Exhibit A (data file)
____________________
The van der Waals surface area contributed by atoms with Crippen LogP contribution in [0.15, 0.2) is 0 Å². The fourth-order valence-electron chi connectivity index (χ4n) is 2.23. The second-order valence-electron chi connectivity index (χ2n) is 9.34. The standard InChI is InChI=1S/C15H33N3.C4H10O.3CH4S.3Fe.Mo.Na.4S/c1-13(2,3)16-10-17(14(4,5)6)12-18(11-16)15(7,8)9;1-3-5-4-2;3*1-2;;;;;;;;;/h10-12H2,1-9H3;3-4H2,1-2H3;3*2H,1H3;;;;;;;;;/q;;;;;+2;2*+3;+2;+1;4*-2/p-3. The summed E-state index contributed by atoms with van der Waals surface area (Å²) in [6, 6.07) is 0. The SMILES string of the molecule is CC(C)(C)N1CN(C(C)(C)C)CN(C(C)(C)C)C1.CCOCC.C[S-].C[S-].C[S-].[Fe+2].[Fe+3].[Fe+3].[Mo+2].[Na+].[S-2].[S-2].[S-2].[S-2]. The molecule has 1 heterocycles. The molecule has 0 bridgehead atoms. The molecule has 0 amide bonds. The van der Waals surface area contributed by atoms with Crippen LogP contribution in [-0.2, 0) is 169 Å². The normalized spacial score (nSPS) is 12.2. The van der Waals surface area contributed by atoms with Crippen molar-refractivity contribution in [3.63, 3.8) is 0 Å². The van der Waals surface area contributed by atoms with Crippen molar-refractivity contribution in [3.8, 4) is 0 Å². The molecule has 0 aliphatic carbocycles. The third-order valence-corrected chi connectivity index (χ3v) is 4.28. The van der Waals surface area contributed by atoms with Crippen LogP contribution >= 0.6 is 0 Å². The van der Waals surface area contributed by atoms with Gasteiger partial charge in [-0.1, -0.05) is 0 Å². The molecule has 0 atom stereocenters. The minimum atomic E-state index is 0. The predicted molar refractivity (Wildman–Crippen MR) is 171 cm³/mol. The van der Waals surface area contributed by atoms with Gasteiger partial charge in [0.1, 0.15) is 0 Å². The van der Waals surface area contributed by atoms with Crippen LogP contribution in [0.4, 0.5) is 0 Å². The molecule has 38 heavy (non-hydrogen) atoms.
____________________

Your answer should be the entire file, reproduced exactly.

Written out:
The van der Waals surface area contributed by atoms with Crippen LogP contribution in [0.15, 0.2) is 0 Å². The fourth-order valence-electron chi connectivity index (χ4n) is 2.23. The second-order valence-electron chi connectivity index (χ2n) is 9.34. The standard InChI is InChI=1S/C15H33N3.C4H10O.3CH4S.3Fe.Mo.Na.4S/c1-13(2,3)16-10-17(14(4,5)6)12-18(11-16)15(7,8)9;1-3-5-4-2;3*1-2;;;;;;;;;/h10-12H2,1-9H3;3-4H2,1-2H3;3*2H,1H3;;;;;;;;;/q;;;;;+2;2*+3;+2;+1;4*-2/p-3. The summed E-state index contributed by atoms with van der Waals surface area (Å²) in [6, 6.07) is 0. The SMILES string of the molecule is CC(C)(C)N1CN(C(C)(C)C)CN(C(C)(C)C)C1.CCOCC.C[S-].C[S-].C[S-].[Fe+2].[Fe+3].[Fe+3].[Mo+2].[Na+].[S-2].[S-2].[S-2].[S-2]. The molecule has 1 heterocycles. The molecule has 0 bridgehead atoms. The molecule has 0 amide bonds. The van der Waals surface area contributed by atoms with Crippen LogP contribution in [-0.2, 0) is 169 Å². The normalized spacial score (nSPS) is 12.2. The van der Waals surface area contributed by atoms with Crippen molar-refractivity contribution in [3.63, 3.8) is 0 Å². The van der Waals surface area contributed by atoms with Crippen molar-refractivity contribution in [3.8, 4) is 0 Å². The molecule has 0 aliphatic carbocycles. The third-order valence-corrected chi connectivity index (χ3v) is 4.28. The van der Waals surface area contributed by atoms with Crippen LogP contribution >= 0.6 is 0 Å². The van der Waals surface area contributed by atoms with Gasteiger partial charge in [-0.1, -0.05) is 0 Å². The molecule has 0 atom stereocenters. The minimum atomic E-state index is 0. The predicted molar refractivity (Wildman–Crippen MR) is 171 cm³/mol. The van der Waals surface area contributed by atoms with Gasteiger partial charge in [0.1, 0.15) is 0 Å². The van der Waals surface area contributed by atoms with Crippen LogP contribution in [0.4, 0.5) is 0 Å². The molecule has 38 heavy (non-hydrogen) atoms.